Indeed. Patient care can be delivered only if staff are available: it is not a case of either/or. Wages are a significant part of the health service's budget because a large number of staff are needed to deliver high-quality care. There are two components to the staff issue: we need both enough staff and high-quality staff. If we have both, good patient care can be provided in pretty grim conditions. Buildings can be dire, but if equipment and staff are up to the job, people's lives can be saved and the quality of their lives significantly improved.
I hope that, in this Parliament, we do not experience the dishonesty that we experienced twice in the last Parliament. In the last Parliament, the Government said, "We will act on the pay recommendations, but the money will have to come out of existing budgets: we will not give you any more." The same has often been done in the case of teachers. Local authorities have been told that they can pay teachers more, but will have far less money for other purposes as a result.
I am afraid that the Government have already perpetrated a fiddle. In November, the then Minister of State, the right hon. Member for Darlington (Mr. Milburn)—now promoted to the Cabinet—announced the new criteria, or terms of reference, for the pay review body. He had changed those criteria, adding requirements for the body to take into account such factors as the Government's inflation targets, and also to take into account not just the need to recruit, retain and motivate staff, but spending limits.
In the past, the pay review body has always said that its job is to recommend fair pay and conditions for staff, and not to say that, although it would like to recommend a certain sum, it cannot do so, because the Government have said that only so much is available. I fear that, even if the Government implement in full and immediately all that the pay review body has recommended this year, the body will not be allowed to say what the health service requires as it did in the past, because its goalposts have been moved.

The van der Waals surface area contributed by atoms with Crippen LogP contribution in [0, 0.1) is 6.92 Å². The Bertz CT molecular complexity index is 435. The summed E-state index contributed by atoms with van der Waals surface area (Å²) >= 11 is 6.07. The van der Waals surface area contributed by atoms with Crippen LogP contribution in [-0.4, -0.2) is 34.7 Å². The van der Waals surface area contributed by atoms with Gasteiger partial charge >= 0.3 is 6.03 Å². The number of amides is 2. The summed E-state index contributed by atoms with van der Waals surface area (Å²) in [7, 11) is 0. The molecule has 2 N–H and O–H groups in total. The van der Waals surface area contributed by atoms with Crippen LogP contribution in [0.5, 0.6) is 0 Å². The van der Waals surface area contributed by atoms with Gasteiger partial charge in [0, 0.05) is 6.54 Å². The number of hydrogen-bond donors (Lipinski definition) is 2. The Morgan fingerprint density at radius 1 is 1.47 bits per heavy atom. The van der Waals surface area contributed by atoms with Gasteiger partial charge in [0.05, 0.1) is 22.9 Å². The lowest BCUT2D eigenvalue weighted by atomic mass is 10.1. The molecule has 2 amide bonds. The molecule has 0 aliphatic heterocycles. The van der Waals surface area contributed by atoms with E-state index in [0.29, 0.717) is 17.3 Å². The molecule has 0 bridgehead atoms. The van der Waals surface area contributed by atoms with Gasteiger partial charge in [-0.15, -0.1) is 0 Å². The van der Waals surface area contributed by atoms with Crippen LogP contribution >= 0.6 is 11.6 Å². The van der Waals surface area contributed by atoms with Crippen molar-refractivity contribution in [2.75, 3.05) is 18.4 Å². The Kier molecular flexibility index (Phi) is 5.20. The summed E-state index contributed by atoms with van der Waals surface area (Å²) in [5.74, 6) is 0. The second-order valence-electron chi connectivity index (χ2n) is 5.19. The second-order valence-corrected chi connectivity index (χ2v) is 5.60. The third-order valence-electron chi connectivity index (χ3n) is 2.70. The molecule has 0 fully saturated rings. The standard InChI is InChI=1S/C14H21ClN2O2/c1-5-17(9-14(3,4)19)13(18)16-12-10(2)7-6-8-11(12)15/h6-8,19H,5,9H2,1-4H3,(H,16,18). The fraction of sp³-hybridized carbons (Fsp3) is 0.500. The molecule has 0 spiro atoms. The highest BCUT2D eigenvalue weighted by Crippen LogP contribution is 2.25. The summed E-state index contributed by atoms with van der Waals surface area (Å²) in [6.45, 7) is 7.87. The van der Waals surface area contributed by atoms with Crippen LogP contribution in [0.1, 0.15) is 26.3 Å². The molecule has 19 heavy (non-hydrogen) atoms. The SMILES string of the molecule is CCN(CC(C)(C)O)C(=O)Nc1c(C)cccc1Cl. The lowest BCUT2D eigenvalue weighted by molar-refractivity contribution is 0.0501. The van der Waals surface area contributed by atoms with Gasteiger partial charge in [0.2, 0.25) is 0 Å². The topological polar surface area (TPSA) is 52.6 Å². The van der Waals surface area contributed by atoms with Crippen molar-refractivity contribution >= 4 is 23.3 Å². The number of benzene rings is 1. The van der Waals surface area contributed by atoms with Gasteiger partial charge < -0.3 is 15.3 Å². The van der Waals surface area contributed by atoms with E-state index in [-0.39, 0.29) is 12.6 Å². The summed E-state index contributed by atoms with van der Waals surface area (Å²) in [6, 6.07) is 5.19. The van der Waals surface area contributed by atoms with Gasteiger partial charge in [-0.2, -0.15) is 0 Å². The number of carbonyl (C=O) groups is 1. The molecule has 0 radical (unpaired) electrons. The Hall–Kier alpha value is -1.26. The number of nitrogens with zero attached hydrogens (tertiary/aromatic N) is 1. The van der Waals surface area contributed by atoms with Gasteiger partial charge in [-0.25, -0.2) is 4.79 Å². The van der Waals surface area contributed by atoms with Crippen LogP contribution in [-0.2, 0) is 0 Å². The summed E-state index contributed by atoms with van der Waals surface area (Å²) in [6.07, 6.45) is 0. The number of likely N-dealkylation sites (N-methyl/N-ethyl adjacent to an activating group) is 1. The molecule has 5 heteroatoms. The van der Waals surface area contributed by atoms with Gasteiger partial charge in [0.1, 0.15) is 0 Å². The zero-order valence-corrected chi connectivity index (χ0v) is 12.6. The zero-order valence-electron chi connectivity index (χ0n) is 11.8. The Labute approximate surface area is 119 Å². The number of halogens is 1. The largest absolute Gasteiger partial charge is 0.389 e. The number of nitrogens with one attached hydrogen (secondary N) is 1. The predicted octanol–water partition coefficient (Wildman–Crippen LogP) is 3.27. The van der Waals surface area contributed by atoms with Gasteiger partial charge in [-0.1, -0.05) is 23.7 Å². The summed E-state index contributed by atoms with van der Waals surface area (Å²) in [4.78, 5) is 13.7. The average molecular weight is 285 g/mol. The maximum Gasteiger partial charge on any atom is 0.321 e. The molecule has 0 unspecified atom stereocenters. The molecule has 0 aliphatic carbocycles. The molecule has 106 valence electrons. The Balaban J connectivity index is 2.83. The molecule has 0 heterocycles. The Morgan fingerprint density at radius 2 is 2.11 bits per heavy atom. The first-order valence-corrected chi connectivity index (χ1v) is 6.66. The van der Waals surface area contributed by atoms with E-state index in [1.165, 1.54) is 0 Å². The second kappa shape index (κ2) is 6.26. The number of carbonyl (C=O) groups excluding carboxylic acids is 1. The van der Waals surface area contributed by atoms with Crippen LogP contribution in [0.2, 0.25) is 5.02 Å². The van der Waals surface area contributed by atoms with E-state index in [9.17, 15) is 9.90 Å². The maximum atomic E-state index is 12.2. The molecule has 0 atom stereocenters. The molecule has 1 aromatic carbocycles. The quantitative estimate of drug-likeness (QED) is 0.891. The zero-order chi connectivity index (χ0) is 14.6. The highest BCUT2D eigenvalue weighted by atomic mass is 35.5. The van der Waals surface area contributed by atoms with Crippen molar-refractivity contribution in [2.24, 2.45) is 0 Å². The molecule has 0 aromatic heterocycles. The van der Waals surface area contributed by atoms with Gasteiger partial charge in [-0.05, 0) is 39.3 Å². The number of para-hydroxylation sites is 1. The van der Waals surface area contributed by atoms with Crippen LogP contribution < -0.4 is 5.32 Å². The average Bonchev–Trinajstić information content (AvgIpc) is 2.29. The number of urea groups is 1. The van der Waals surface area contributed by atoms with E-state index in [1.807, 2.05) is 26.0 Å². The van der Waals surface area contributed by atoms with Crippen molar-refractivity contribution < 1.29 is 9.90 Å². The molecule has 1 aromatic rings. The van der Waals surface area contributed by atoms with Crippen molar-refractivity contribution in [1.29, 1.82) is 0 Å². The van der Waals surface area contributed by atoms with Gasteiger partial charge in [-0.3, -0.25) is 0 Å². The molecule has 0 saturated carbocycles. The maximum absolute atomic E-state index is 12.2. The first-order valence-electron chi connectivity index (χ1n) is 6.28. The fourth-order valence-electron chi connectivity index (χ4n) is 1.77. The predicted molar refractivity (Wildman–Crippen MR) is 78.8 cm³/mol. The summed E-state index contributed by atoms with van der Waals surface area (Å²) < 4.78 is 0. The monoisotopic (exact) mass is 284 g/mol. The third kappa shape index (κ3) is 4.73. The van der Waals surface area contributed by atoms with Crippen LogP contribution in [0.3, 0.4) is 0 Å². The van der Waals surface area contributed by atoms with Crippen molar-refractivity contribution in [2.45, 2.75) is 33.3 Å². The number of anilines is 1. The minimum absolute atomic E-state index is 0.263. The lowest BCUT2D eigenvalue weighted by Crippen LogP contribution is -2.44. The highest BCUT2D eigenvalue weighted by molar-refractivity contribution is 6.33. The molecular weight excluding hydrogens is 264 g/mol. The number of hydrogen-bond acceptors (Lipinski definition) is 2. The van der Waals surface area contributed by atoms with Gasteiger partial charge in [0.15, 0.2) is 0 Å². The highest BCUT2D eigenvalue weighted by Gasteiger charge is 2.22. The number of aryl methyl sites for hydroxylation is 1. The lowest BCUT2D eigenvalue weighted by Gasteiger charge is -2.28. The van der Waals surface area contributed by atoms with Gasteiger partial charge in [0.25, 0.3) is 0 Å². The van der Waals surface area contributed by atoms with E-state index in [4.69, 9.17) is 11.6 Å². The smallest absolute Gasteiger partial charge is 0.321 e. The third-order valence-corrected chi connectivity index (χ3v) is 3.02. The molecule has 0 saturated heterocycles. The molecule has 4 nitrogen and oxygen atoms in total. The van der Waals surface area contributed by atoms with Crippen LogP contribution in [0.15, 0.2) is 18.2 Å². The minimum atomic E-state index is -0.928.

Pay for those in the health service should constitute what is needed to recruit and retain the staff who are required to do the job—in the real world, where people must meet real bills. I hope that today's debate will reflect the pressure from the country as a whole, and the public's wish for us not just to say good things about our health service workers, but to pay them properly so that they come, and stay, and come back, to do one of the most vital jobs that the country has to offer.
I think it would be fair to say that our magnificent victory on 1 May 1997 resulted not just from economic factors and the failure of the last Government, but from the fact that, for at least 10 years, many people had felt that it was high time we had a change in order to save the national health service from the Tory Government who had been diminishing its role for so long. It is incumbent on every Labour Member to bear in mind the fact that we were elected for that specific reason—to save the national health service. We established it way back in the 1940s, and now, after 18 years of Tory rule, we must rebuild it.
It should also be remembered that last year the Labour Government decided to recognise the problems in the NHS, and to find sufficient money to put it back on its feet. It would be wrong to give the impression that we expected £21 billion to be allocated in the last Budget. I know of no hon. Member—and I include Tories and Liberal Democrats—who made any reference to such a figure. In fact, it is on record that the Tories' top figure was about £12 billion.
I believe that the Government's decision enables us to feel a little confident about the pay review recommendations for nurses and other NHS workers. I do not think that my speech, or that of the hon. Member for Southwark, North and Bermondsey (Mr. Hughes), will decide their fate; I think that the key ingredient in ensuring better pay for nurses was provided at the moment when the Government decided to allocate that £21 billion.
The Government may feel that the money should be spent in a certain way—that more should be spent in one area, and less in another. Let me emphasise again, as I have for several months, that the decision on pay for nurses and others—including those who clean the wards, for instance—will be a defining factor for the next three years. We cannot afford to hear, day in, day out, arguments from those who are at the sharp end in the NHS.
Unlike the Liberals, who cannot put a real figure on their spending proposals because they spent their extra penny on tax many months ago, the Government must think in terms of an increase of no less than 10 per cent. for nurses and others at the bottom of the pay scale. I hope that it will be more. If it is true that we are 12,000 nurses short, and that the NHS is short of staff at all levels, we must institute a regime that will enable us to change the position.